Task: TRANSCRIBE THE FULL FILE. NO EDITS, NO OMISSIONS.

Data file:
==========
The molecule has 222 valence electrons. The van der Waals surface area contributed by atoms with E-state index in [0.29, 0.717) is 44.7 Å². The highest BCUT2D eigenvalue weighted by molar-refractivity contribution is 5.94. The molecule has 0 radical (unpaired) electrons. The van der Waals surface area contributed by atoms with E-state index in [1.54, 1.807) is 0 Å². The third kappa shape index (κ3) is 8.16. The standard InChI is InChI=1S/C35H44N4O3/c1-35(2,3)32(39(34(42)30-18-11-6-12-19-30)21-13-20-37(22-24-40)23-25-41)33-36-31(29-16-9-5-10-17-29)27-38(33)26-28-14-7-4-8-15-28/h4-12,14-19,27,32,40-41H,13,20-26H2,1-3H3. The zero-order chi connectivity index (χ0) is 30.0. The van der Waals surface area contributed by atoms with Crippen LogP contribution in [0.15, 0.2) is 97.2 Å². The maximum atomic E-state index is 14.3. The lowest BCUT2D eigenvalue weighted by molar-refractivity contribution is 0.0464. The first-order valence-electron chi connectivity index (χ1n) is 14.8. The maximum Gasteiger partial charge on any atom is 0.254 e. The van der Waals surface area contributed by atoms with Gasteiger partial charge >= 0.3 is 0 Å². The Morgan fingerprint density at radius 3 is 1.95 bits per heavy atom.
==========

The molecule has 222 valence electrons. The van der Waals surface area contributed by atoms with E-state index in [0.29, 0.717) is 44.7 Å². The highest BCUT2D eigenvalue weighted by molar-refractivity contribution is 5.94. The molecule has 0 radical (unpaired) electrons. The van der Waals surface area contributed by atoms with E-state index in [1.54, 1.807) is 0 Å². The third kappa shape index (κ3) is 8.16. The standard InChI is InChI=1S/C35H44N4O3/c1-35(2,3)32(39(34(42)30-18-11-6-12-19-30)21-13-20-37(22-24-40)23-25-41)33-36-31(29-16-9-5-10-17-29)27-38(33)26-28-14-7-4-8-15-28/h4-12,14-19,27,32,40-41H,13,20-26H2,1-3H3. The zero-order chi connectivity index (χ0) is 30.0. The van der Waals surface area contributed by atoms with Crippen LogP contribution in [0.15, 0.2) is 97.2 Å². The maximum atomic E-state index is 14.3. The lowest BCUT2D eigenvalue weighted by molar-refractivity contribution is 0.0464. The first-order valence-electron chi connectivity index (χ1n) is 14.8. The maximum Gasteiger partial charge on any atom is 0.254 e. The van der Waals surface area contributed by atoms with Gasteiger partial charge >= 0.3 is 0 Å². The Morgan fingerprint density at radius 3 is 1.95 bits per heavy atom.